Once they had their clothes organized I headed into my closet and narrowed down my wardrobe as well. I picked a pair of black yoga pants and a hoodie, a pair of black jeans and a grey t-shirt from one of my favourite adoption organizations. I also chose 3 blouses, a pair of leggings and 2 pairs of skinny jeans. The rest of my clothes got moved to the farthest corner of my closet. I was nervous about my selection but was bound and determined not to be a prisoner to my clothing.
Well yesterday was the end of our clothing fast. I was allowed to choose anything in my closet to wear. I stood in front of my clothes for almost 10 minutes. I pulled several outfits out of my closet and ended up with a huge mess on my bed. So not only did I waste 10 minutes finding something to wear, I also had 10 minutes worth of work cleaning up the mess I had created. So I learned something. My clothes waste my time, my thoughts and my energy. I have decided that I will choose another handful of outfits for the month of April. I don’t need choice. I need clothes in my closet that I know for certain I will wear. I’m certain, I won’t keep the same outfits in my closet from last month as I am quite sick of them at this point! Haha!
My girls have been dressing each day with ease. The mountain of laundry I am faced with each week has turned into a hill. One declared today that she doesn’t want her clothes back because it made her room too messy. Another said she thought it was simpler to have fewer clothes in her drawer and the other is begging me to get the totes out of the garage so she can fill her closet back up! We are going to get the totes out and we are going to go through them again. The outfits we didn’t miss are going to be given away, and the ones we remember and think we will wear this month will be put back into the drawers. It is my goal to end up with 14 outfits. That should be plenty. It will give the kids plenty of outfits for play and special days but will also be a manageable number or items in their dressers.
If you ever felt overwhelmed by the laundry, the untidy dressers, or the time and tears wasted on deciding what to wear, I strongly recommend working with your child to choose 6 or 7 outfits. Be sure to choose outfits that fit and feel right and your child is certain to wear in a month. Same goes for you mom! Narrow down your wardrobe. You don’t have to get rid of all of your clothes, but chose 6 or 7 outfits for yourself that you find yourself gravitating to most days. choose outfits that feel comfortable but also be sure to pick something that you can wear out for dinner or a coffee date with a friend. I dare you to try it for a month. Maybe you’ll learn something about yourself. I didn’t realize how much time I spent on my wardrobe until I had gone with a smaller one. I think when I go shopping, I’ll give my purchases more thought. If I don’t think I could where it every week, I likely won’t buy it.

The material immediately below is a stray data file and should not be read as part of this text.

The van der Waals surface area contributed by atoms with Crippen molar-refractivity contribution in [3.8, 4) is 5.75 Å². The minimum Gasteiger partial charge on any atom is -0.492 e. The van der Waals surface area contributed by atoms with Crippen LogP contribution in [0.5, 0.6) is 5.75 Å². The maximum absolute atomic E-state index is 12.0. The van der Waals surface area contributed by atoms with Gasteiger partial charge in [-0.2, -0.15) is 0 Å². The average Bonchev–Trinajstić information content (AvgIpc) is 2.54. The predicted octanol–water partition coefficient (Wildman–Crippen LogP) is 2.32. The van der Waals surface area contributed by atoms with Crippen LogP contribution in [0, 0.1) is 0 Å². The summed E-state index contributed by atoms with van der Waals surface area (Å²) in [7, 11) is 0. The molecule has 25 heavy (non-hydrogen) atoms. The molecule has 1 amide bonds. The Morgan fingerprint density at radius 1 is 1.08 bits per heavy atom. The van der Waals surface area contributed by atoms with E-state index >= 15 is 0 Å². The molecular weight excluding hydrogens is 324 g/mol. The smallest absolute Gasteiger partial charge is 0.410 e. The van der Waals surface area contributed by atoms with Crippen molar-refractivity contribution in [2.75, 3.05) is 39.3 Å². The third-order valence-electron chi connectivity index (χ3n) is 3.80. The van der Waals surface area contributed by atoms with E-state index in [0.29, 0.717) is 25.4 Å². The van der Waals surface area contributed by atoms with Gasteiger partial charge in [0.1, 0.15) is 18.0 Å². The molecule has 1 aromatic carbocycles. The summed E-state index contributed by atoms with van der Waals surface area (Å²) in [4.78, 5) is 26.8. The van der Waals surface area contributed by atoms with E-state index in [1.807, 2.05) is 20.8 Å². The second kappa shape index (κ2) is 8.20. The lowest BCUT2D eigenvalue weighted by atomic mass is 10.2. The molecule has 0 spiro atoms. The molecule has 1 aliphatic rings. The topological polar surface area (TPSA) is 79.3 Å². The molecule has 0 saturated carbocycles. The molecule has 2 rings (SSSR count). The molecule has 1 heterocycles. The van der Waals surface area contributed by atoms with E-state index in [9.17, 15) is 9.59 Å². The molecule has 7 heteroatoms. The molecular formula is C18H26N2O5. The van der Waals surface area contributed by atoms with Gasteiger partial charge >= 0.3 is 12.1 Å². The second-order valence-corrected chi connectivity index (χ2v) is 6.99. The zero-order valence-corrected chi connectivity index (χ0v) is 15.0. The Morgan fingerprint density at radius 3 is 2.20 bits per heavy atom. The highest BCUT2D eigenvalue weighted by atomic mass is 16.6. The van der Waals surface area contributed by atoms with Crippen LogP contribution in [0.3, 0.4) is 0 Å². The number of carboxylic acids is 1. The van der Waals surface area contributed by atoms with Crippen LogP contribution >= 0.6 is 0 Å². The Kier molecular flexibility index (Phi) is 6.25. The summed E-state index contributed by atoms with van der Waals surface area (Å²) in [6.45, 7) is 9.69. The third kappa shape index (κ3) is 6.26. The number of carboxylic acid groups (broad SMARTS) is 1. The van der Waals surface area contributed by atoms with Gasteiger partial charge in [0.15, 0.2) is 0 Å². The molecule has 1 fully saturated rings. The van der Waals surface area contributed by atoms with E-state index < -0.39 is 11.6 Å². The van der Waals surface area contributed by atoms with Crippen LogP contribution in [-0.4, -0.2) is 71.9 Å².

Let me know what you think. Would you try something like this? If you have done an experiment like this before, were you able to stick with a limited wardrobe, or is your closet jam packed again?
Many of you know that we have struggled with the little man’s behaviour around meal times. He could be off the charts joyful and fun to be around but he could also be irrational, defiant and downright miserable. We were slowly learning how to deal with this behaviour and adapting and recognizing when it was time to excuse ourselves from certain settings but I was convinced that if he would just eat his moods would be much more stable. The problem was, he would eat a big breakfast of pancakes, cereal, or yogurt and then refuse to eat much for lunch, be so frustrated in the afternoon after nap that he would end up with another yogurt, slice of toast or some crackers. Then we would try our very hardest to get him to take a few bites of dinner. Meal times were exhausting because he seldom ate.
In eliminating sugars, I have started reading labels. Low and behold, his favourite cereal, Rice Krispies has sugar listed as the second ingredient! So even though I wasn’t adding sugar to his cereal, he was getting a good dose to start the day! I was shocked because I thought it was one of the healthier choices in the store. The greek yogurt was no better! Loaded with sugar! So basically I was starting my kids out with a sugar high every morning. I have learned that for some kids, their brain chemistry when added with sugar can create a vulnerability to acting out and frustrated behaviour.